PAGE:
Below is a chart of Yaquina Bay. You can see that the reef is just North of the North Jetty, The channel was reported (Dredged?) in Sept 18 to at least 25'. Also note the range for coming in from the sea. The Sea Buoy Green #1 is approximately 1.08 mile bearing 61* from the North Jetty. Green #3 is about 0.52 nautical mile bearing 58* from the North Jetty end. One would want to round the sea buoy and account for these two buoys upon approach to the channel. before lining up on the range markers: When on the range, in the center of the channel, the range markers bear 61* and from the sea Buoy to the first range tower is 1.75 miles. Of course it is easy to say, and plot, when sitting in the comfort of one's home. Far different when in heavy seas, buoys and range markers obscured. Radar should show the jetty. (I have only been in and out of Yaquina Bay during relative calm conditions, and the jetties were clearly visible on radar.) I remember it well, since I was leaving the harbor before dawn--and the CG vessel had gone out to check on the conditions. They were coming back in, as I turned at the dog leg-- CG, shined their spotlight on our vessel, and I lost my night vision. I had already plotted the bearings, and went right to compass course--and radar range to be safe. As a double check, I had Marie use our spotlight to sight the jetty. It is extremely easy to become disoriented, especially if heavy seas, fog, or spray obscures marks and structures.


Back to top
View user's profile Send private message Send e-mail
gary f



Joined: 16 Jul 2017
Posts: 116
City/Region: Monmouth, Or.
State or Province: OR
C-Dory Year: 2018
C-Dory Model: 23 Venture
Vessel Name: DayBreak
Photos: DayBreak
PostPosted: Thu Jan 10, 2019 7:40 pm    Post subject: Reply with quote

Thank you Dr. Bob for sharing your experience on the Yaquina and with this Yaquina chart. There is a reason for the incoming green buoy to be one mile offshore. The north jetty needs to be the focus point when coming in to avoid that northern shoal area that extends from its tip on northward. The breaking waves there are dangerous when the swell meets this more shallow water even at 50 ft. depth. We have cut off this distance and came in closer to shore to save fuel and time when approaching from the north to avoid this proper approach but have been nervous in doing so.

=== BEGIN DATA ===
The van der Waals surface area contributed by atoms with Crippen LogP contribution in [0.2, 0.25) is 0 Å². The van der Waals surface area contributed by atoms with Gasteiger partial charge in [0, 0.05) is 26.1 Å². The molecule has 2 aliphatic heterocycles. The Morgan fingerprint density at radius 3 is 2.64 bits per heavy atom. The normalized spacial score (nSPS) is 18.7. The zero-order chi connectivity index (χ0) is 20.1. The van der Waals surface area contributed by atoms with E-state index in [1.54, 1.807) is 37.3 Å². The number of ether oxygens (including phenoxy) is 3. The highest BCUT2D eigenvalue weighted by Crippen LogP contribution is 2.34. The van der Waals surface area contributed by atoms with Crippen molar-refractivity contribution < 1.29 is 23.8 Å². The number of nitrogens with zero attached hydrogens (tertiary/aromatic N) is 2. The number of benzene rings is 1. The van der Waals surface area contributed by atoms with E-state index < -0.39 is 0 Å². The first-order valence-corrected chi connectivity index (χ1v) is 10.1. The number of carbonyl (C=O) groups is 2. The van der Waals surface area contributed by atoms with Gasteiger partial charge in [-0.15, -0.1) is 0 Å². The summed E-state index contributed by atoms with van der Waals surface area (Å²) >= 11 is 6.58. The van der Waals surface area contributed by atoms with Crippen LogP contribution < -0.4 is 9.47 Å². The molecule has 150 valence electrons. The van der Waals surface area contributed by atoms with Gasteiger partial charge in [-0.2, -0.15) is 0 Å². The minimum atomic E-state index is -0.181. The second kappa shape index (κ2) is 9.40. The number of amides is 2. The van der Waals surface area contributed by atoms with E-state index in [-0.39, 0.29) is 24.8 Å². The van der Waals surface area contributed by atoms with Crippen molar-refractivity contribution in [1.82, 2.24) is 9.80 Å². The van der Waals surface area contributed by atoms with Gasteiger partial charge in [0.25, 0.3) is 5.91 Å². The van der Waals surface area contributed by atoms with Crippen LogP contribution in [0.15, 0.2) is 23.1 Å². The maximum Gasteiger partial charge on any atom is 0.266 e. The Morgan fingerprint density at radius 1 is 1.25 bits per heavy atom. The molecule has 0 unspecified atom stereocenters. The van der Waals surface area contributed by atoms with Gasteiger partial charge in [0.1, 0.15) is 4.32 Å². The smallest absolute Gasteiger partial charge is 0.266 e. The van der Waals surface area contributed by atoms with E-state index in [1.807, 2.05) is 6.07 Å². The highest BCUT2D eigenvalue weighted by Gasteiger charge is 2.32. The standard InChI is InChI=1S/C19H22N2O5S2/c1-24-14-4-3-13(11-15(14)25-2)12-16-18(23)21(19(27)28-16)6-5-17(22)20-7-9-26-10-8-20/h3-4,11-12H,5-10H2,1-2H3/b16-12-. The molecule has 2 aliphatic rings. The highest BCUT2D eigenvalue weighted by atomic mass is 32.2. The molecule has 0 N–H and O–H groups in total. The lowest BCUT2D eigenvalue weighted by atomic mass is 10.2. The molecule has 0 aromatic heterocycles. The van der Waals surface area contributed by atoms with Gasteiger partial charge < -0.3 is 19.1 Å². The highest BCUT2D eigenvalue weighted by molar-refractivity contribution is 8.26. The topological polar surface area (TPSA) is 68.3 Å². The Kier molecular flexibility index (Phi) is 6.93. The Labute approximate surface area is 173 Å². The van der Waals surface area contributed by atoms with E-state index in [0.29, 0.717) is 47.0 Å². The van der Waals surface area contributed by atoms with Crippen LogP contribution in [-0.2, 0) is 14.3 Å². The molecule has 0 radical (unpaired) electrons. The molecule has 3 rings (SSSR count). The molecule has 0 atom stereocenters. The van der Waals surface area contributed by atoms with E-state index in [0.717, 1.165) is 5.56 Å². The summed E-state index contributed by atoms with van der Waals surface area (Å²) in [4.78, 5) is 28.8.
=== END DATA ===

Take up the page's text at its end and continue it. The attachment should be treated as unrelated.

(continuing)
Book knowledge and wise pre-trip planning are great but when it's dark or the visibility is compromised because of fog, panic can ensue rather quickly. Decisions at this point are made and at times they are wrong only leading to possible disaster.

Tomorrow night we are scheduled to stay at the South Beach Marina in Newport and may or may not cross the Bar. We can enjoy a great dinner at Mo's and just play in bay if the CG has restrictions on the crossing.

To come home safely at the end of the day to your loved family and friends is what is important.
Back to top
View user's profile Send private message Send e-mail
Display posts from previous:   
Post new topic   Reply to topic    The C-Brats Forum Index -> General Chat All times are GMT - 6 Hours
Page 1 of 1

 
     Jump to:  
You cannot post new topics in this forum
You cannot reply to topics in this forum
You cannot edit your posts in this forum
You cannot delete your posts in this forum
You cannot vote in polls in this forum
You cannot attach files in this forum
You cannot download files in this forum



Page generation time: 0.0786s (PHP: 83% - SQL: 17%) - SQL queries: 31 - GZIP disabled - Debug on